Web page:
lanternfly

If you’ve noticed a spotted lanternfly on your tree branches, potted plants, deck or patio, your first instinct might be to admire this attractive red, white and black spotted insect. But beauty can be deceiving.

The truth is, this invasive Asian plant hopper feeds on more than 70 trees and plants, making it a threat not only to your landscape, but also to about $18 billion worth of Pennsylvania agricultural commodities, including grapes, hops, fruit trees and hardwood.

Although the spotted lanternfly may not directly kill your plants or trees, it will cause damage that makes them susceptible to other insects and diseases that can eventually lead to plant death.

Here’s what you need to know about this unwelcome visitor to Lancaster County and how you can keep your landscape safe:

What is the spotted lanternfly?

The spotted lanternfly is a native of China, Taiwan and Vietnam and is believed to have made its way here in a shipment from one of those countries. The first North American spotting of the insect was in 2014 in Berks County. Since then, 14 southeast and central Pennsylvania counties, including Lancaster, have been quarantined to help prevent the spread of the insect.

How does the spotted lanternfly inflict its damage?

Spotted lanternflies feed on the sap of plants, using their piercing-sucking mouth parts like a straw to tap into a plant. In doing so, they not only cause wilting, leaf curling and tree dieback, but they also secrete a sugary substance called “honeydew” that encourages the growth of a black sooty mold that can further damage the plant. The insect feeds in such high numbers, creating so much honeydew, that researchers often have to wear raincoats to keep dry.

How do I know if the spotted lanternfly has invaded my property?

Spotted lanternfly eggs hatch from May to June and go through four easily recognizable nymph stages, known as instars. In the first three stages, the nymphs are black and wingless with white spots. In the fourth instar, the insect turns red with white spots and black markings. Inch-long adults with black bodies and colorful wings can be spotted as early as July and will lay eggs in the fall.

How can I get rid of the spotted lanternfly?

The spotted lanternfly has few natural predators in North America, although two native fungi have shown promise in controlling the adult population. Although we currently cannot stop the lanternfly, there are things homeowners can do to slow the spread of the pest and protect their landscape:

Respect the quarantine: When traveling in and out of the quarantine zone, be aware of your surroundings. Do not park or leave equipment under infested trees. Depending on the time of year, thoroughly check your car, outdoor furniture, and equipment like mowers for egg masses or nymphs, and avoid moving firewood.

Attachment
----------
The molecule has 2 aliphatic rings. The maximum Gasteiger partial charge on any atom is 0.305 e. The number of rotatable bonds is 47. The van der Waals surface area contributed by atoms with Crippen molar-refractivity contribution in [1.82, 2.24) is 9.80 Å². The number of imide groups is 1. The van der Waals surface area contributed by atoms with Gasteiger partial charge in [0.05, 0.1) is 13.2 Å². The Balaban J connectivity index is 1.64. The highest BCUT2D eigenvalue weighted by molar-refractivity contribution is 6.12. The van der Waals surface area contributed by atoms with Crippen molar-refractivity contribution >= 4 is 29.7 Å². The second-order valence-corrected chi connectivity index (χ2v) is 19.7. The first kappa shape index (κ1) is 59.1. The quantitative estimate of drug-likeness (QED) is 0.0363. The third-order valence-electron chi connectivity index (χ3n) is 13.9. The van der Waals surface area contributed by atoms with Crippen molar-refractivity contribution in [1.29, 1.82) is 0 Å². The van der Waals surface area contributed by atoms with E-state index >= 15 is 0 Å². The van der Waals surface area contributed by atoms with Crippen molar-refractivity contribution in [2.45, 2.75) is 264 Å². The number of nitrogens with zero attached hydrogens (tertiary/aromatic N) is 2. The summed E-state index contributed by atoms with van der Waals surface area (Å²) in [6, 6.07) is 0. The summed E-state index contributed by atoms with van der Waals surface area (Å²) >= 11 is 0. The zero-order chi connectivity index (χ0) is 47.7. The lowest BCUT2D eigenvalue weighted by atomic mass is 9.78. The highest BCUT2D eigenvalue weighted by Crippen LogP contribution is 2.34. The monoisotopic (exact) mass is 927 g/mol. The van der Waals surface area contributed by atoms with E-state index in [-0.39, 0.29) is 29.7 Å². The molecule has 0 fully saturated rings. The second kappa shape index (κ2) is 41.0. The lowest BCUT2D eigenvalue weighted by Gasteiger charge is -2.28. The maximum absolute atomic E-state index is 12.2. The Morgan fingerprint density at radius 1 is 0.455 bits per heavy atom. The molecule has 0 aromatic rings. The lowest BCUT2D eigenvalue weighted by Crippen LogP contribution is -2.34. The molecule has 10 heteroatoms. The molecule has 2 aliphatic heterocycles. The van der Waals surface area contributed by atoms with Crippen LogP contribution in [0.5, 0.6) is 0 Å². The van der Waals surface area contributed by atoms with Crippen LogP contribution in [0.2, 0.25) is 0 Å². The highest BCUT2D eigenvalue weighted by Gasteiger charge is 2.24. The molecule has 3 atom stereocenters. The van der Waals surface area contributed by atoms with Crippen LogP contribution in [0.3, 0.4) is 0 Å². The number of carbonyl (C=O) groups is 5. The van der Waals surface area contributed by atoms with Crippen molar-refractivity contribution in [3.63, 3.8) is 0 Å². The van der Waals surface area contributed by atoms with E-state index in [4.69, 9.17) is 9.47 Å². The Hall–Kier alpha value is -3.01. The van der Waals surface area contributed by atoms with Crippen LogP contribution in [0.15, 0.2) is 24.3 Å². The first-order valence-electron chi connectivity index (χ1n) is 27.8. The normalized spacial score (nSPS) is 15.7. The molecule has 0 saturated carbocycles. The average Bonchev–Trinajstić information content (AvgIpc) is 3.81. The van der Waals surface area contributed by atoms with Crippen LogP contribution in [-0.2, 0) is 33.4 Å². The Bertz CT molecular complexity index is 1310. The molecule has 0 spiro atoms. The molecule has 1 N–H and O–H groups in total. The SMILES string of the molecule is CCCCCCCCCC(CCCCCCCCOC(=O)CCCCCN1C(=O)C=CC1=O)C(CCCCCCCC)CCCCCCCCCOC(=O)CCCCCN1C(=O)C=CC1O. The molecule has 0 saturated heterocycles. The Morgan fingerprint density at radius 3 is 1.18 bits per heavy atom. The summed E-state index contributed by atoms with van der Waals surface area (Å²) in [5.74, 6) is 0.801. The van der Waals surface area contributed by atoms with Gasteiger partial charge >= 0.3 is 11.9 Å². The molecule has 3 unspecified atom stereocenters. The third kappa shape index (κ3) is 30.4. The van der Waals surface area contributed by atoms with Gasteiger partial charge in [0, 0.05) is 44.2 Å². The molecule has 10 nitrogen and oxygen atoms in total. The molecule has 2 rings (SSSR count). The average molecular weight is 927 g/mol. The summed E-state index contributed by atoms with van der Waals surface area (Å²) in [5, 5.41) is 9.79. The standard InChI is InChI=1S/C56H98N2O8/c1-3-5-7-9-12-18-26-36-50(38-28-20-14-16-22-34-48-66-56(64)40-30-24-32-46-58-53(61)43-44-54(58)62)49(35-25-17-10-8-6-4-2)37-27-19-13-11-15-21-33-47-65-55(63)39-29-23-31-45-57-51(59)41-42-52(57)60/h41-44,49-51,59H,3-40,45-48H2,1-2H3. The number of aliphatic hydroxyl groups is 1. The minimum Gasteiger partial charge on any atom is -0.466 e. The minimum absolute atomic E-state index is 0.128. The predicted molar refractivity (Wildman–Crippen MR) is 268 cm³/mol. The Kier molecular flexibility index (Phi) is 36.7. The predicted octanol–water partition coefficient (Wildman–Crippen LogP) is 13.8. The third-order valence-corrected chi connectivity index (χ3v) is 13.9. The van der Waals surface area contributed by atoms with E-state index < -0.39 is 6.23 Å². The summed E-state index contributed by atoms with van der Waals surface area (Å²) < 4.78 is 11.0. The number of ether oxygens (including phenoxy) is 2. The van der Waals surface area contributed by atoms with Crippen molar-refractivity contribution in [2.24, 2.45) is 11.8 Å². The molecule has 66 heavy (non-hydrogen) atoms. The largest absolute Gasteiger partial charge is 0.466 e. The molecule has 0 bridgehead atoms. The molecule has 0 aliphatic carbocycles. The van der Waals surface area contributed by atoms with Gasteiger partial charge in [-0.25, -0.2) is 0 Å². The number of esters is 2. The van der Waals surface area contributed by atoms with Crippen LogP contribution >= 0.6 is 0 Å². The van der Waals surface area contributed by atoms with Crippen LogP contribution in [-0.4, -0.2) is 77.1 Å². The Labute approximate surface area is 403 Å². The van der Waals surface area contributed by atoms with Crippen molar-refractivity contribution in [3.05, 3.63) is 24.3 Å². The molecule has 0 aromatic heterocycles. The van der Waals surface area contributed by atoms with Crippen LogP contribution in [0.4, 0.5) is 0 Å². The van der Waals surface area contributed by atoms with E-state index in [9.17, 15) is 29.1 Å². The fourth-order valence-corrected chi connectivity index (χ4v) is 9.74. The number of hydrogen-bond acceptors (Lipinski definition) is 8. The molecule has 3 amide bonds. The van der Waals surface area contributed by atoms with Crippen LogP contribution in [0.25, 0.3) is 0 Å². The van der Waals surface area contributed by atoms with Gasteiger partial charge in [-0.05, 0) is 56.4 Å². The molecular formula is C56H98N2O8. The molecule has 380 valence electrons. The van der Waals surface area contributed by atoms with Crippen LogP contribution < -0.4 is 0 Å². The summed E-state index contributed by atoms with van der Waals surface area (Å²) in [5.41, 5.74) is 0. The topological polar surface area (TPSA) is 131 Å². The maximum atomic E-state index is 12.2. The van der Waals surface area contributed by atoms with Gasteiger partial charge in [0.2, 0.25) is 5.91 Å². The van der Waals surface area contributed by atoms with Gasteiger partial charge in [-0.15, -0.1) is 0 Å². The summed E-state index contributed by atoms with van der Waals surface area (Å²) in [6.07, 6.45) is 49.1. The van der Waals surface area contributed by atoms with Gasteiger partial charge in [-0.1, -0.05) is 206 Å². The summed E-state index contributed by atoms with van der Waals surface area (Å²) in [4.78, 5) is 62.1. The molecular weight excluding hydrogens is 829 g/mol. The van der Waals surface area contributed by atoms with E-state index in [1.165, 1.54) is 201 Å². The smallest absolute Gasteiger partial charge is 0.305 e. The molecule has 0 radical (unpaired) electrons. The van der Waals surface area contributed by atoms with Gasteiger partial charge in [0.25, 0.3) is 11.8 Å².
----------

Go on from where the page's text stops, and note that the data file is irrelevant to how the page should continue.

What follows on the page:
Remove the host: The spotted lanternfly will complete its lifecycle on a variety of plants, but it prefers Ailanthus altissima, or “tree of heaven,” for feeding and reproduction. Identifying this non-native, fast-growing, invasive tree on your property is an important step in managing the spotted lanternfly. Simply cutting it down rarely solves the problem. Consider consulting a landscape professional who can help you remove the plant for good.

Eliminate egg masses: In a few short weeks, adult spotted lanternflies will begin laying eggs on a variety of surfaces, including tree trunks, other plants, patios and stones. Each egg mass contains about 30-50 eggs and resembles gray putty. If you find an egg mass, scrape it into a bag or container with a putty knife and fill with isopropyl alcohol or hand sanitizer.

Trap the nymphs: In the spring and summer, wrap a band of sticky tape or reversed duct tape around tree trunks where you’ve spotted the lanternfly nymphs. The nymphs will get stuck on the trap and never further their development. To avoid small birds or mammals getting stuck to the tape, reduce its width or consider caging it in wire.

Consider a treatment plan: Insecticides can be used to combat the spotted lanternfly, but they should only be used on plants in your landscape that are most at risk or part of your outdoor living. Insecticides currently in use do not specifically target the spotted lanternfly and may also harm beneficial insects. Before contracting with a professional to treat your trees, make sure they’ve done their research before formulating their treatment plan, and make sure you understand the how and why of the treatment they are recommending.

The experts at Tomlinson Bomberger have formulated a spotted lanternfly treatment plan designed to give you the best, season-long control possible in the most environmentally responsible way possible. If you have questions about spotted lanternfly management or any other lawn, landscape or pest-control needs, contact us at tomlinsonbomberger.com or 717-340-9220 to schedule a free consultation.

Presented by Tomlinson Bomberger